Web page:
Charlotte B-Cycle Executive Director Dianna Ward. Photo: Michael Hernandez.
In 2012, Dianna Ward was a small business owner with a math degree and 15 years of work in applied statistics who happened to commute by bike.
Four years later, she’s become one of the longest-serving bike share system directors in the country, and one of the few people of color among bike sharing executives. She’s also board secretary for the North American Bike-share Association, and continues to moonlight as owner of a Segway tour company that has expanded from her home base of Charlotte, N.C., to Greenville, S.C., Kansas City, Mo., and Chattanooga, Tenn.
Ward is also frank, outspoken and solution-oriented about diversity problems in the bike share industry.
We caught the fast-whirring executive director of Charlotte B-Cycle for a phone conversation last week about her approach to recruiting; the crucial difference between “charity” and “equity”; and the ultimate deadline that bike share systems face for connecting with more of the subcultures that make up their communities.
How do you feel about hiring and professional development for people of color in the bike sharing industry?
The people involved in bike share tend to be more on the open-to-diversity-and-inclusion side. That’s the awesome piece. The not so good piece is that it hasn’t happened.
Why do you think that is?
I think the challenges are the same challenges that most companies struggle with: trying to find talent, and competing for talent.
I see people trying to make excuses for why there aren’t more people of color in these positions. I’m like, You know what, I’m a pretty strong leader and I don’t have a bicycle background.
I think that a lot of bike share people are trying to pick transportation folks in a lot of these cities, or bike advocates, instead of saying, “We need someone who will be able to represent us, raise money.”
I happen to own a Segway tour business. I was a bike commuter, but I was not “bike bike bike bike bike.” But what I did was have a passion for this city, and I’m a very strong business leader. So my skill set translated. We have to stop making up these criteria. People think you’re running a bike shop, or you make it seem so aloof.
You might find that by branching out and providing fewer “must-haves” and really just honing in on: What is the skill set? What is the description of a great bike-share leader? Starting there and then finding people who meet this criteria. Even if they own an auto shop.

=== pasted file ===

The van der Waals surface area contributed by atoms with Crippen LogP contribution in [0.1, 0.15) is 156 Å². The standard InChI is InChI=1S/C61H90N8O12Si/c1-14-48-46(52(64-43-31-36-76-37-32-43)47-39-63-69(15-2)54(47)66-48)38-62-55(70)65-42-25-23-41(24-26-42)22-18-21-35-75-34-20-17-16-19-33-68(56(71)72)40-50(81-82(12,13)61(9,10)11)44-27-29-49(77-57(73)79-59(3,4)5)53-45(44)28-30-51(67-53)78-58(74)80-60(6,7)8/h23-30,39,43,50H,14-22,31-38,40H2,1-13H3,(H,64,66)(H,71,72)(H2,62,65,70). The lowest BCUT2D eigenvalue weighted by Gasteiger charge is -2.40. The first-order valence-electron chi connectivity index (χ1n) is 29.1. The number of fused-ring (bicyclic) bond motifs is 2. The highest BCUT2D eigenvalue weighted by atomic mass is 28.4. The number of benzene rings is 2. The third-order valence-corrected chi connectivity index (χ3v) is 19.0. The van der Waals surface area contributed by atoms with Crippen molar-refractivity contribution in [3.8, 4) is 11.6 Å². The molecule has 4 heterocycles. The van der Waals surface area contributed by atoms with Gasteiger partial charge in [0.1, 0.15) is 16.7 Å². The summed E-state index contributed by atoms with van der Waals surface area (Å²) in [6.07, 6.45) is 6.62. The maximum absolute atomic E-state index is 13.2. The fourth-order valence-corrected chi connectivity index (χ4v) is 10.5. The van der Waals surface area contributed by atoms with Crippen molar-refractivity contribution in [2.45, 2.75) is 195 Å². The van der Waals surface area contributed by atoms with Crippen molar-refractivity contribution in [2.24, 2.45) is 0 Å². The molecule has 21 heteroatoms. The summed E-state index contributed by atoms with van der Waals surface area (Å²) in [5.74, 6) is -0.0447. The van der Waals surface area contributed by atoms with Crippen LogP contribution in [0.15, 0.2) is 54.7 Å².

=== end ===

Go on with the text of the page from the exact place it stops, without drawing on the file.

My first hire was an air-conditioning repair person. He was good with a wrench, he was punctual, he was neat and he was customer-focused. That’s all that mattered to me. I didn’t care whether he had ever worked on a bike or not.
I was looking for somebody to do customer service for me and I ended up hiring someone who was a recent graduate in economics but had a golden personality and an attention to detail. I knew she could do the job even though she’d never ridden a bike before.
The reason that they don’t have more people like myself in top positions is because they’re not trying. They don’t even realize that they’re doing it. If you want a different outcome, you need to do different things than what you’re doing.
When a bike share organization lacks people of color in leadership, how does that shape its operations?
If there’s no diversity, then their team is missing out on something.
Are we going out in the community and meeting people who are different than us? I find that people that I talk to have a very condescending tone when they talk about outreach. Like, We need to go find some poor black people to help — with bike share. I haven’t met anybody yet that I think would do anything intentionally [racist]. But when you treat one community that they should be the constant recipient of your goodwill…
We have to put on a lens and say, It’s not charity, it’s equity. And It’s not them, it’s me. I’m the person who doesn’t have the ability to recruit diverse talent. And then you know what, things change.
Before bike share, there were lots of people in Charlotte riding bikes. But because they didn’t have the right gear and the right backpacks — it’s not a “cycling community” until the white people are cycling.
What are you doing at Charlotte B-Cycle to recruit diverse staff?
In a week we are doing our “back to school ride” where we work with a historically black college in town — we work with 100 women. This isn’t going and saying “I’m going to offload a $10 an hour job.” That can’t be the extent of what you do. Some of those job training programs are excellent, but it can’t stop there.